You might also ask why Serbia would have a tale in which vines are so important, it doesn’t immediately come to mind as a country with a strong wine culture, not like the countries around the mediterranean. There is an amazing article by David Sutton from the Oxford Food Symposium called Lines in the Landscape: How the Olive-Line, the Date-Line, and the Vine-Line Have Defined Mediterranean Culture.

I’d advise you to track it down and read it but essentially he discusses how if you draw lines across Europe at the northern point where those crops grow you can see the influence of those crops and what the peoples who use those crops have in common. Those areas that we consider to have a very broad shared mediterranean culture are both below the olive line and below the wine line.

Above the Olive Line

Once you move above the olive line though you have a collection of countries including Serbia with a different food culture, inspired by different crops and the common influences of surrounding Balkan countries countries and the Hapsburg, Byzantine and Ottoman empires. This food culture equally is demonstrably not that of the northern countries above the wine line and was supported by a strong wine culture. Communism had a big impact on the wines of Serbia as it did on the countries around it. They produced large volumes of wine but this was under state control and was not of the best quality. This is now gradually changing back to increasing numbers of smaller, good quality wine producers as it would have been historically.

Cooking with Wine

So cooking with wine, how long has it been going on? We don’t really know but probably a long time. It is perhaps more likely that more refined cooking with wine, with reduced sauces etc was the cooking of the wealthy but that of wine added to long-cooked casseroles was broadly the cooking of the rural working classes. Wine adds flavour and helps tenderise tough meats.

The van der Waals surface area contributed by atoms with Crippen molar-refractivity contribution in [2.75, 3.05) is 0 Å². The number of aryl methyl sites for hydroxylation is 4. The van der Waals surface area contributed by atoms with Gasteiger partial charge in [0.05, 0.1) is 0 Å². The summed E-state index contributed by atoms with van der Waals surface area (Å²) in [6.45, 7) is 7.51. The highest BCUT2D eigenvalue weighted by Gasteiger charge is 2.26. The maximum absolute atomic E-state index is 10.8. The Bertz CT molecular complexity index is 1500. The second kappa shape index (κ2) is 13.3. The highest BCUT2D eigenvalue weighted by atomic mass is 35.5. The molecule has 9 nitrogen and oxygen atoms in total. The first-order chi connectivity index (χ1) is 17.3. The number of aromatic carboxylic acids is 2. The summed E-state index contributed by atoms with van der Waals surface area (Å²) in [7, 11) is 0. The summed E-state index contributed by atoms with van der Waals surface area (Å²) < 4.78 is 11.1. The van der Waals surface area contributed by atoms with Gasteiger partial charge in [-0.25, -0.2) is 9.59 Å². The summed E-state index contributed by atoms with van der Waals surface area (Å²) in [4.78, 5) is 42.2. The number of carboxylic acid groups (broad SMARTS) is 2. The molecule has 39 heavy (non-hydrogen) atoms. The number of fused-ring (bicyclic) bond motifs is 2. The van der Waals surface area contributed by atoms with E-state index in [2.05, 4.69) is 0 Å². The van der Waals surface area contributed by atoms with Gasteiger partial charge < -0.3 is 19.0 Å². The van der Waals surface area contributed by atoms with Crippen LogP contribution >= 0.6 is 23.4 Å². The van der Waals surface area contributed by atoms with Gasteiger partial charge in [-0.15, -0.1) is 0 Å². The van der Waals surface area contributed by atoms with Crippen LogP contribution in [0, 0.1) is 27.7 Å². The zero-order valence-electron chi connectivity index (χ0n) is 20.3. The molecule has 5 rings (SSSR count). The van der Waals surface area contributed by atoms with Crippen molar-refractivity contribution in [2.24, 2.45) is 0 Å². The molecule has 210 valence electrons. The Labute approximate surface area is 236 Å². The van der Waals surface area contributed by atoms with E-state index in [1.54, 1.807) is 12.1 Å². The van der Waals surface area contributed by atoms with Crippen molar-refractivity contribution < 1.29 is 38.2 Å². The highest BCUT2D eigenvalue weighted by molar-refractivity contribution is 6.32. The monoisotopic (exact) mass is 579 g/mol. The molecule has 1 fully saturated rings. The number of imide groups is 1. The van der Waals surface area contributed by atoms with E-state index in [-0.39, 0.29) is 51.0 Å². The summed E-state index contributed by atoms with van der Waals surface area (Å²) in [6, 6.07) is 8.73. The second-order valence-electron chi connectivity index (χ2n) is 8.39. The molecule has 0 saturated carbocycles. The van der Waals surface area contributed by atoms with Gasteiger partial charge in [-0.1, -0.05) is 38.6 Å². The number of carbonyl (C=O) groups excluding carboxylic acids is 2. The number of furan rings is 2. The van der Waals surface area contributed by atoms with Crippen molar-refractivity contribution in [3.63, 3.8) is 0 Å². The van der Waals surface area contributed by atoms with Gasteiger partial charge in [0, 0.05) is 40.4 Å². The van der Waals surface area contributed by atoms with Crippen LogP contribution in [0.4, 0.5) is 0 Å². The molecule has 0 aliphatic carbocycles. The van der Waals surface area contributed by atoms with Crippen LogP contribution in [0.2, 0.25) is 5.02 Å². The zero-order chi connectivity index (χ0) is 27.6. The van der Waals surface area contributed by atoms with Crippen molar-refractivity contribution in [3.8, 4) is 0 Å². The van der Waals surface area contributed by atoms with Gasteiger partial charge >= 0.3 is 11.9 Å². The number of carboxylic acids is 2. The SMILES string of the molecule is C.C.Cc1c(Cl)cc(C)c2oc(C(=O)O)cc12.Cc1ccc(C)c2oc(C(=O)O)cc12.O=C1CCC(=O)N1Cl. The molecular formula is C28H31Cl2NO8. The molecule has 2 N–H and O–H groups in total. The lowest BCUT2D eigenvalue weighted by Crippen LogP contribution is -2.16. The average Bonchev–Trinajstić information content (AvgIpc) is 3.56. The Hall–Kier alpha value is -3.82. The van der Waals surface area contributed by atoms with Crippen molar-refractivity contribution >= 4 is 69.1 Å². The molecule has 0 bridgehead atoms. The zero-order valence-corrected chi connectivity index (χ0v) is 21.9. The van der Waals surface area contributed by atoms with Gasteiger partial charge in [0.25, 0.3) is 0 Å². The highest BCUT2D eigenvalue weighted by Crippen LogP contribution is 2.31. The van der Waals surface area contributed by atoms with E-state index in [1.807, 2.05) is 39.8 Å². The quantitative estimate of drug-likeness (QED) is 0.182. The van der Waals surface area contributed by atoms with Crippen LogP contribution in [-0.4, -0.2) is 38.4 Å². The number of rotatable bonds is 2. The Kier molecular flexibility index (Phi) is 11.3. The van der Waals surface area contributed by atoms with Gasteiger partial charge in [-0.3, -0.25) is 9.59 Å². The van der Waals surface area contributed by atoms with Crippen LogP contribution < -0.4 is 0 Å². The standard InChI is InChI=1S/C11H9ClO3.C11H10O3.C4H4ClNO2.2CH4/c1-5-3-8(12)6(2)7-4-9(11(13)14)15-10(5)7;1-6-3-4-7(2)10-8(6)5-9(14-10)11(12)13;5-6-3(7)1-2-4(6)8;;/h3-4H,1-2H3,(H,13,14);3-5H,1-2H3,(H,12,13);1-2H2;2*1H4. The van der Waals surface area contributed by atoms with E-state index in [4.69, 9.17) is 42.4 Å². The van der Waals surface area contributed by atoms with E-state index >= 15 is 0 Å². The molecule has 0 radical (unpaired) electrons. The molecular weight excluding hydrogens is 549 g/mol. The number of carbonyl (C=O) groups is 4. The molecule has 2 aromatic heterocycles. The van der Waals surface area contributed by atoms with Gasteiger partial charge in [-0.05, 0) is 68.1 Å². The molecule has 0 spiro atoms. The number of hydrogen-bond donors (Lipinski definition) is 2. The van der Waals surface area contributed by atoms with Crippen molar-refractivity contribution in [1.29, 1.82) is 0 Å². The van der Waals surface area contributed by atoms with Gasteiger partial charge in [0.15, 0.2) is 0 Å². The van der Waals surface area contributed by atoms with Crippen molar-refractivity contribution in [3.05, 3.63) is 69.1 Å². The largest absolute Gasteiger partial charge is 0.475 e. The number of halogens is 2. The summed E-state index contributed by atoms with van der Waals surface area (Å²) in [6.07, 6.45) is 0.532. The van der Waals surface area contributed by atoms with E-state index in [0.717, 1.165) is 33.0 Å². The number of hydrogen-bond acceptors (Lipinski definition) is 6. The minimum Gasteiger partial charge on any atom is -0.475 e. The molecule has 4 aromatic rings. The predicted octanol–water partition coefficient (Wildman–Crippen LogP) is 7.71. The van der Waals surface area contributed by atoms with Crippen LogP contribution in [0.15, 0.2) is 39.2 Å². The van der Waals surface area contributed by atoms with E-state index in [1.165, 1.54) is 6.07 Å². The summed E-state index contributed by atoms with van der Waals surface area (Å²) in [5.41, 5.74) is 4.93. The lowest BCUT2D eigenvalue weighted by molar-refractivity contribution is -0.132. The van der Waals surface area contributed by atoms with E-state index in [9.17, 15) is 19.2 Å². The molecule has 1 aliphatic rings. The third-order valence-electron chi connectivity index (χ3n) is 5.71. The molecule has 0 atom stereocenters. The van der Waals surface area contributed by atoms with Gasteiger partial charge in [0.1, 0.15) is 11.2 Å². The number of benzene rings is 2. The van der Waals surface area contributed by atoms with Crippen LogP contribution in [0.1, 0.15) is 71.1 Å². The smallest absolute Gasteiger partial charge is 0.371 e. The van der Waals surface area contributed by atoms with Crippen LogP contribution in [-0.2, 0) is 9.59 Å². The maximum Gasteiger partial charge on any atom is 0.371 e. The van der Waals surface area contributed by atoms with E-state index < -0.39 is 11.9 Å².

Most rural families only ate meat that wasn’t pork when the animals concerned had outlived their usefulness and this did not result in tender cuts. A lot of this is supposition but it does make culinary sense in areas where wine had become fairly cheap or you made your own. Its why the working classes of Northern European countries cooked with beer instead, wine was a luxury item that you wouldn’t have wasted in food.

A Shared Love Affair of Daube

So, I’m going to share with you my favourite recipe for food cooked in wine. It isn’t mine but I don’t think Elizabeth David would mind. Its beef daube served with either the type of mashed potato where you might ask, ‘I’m sorry but could I have some more potato with my butter in this mash’ or some really good bread for mopping. I suppose I shouldn’t dictate your carb choices and and actually the leftovers work as a wonderful tagliatelle al ragu so just maybe you could serve it with pasta, even Elizabeth says so.

‘O, scent of the daubes of my childhood!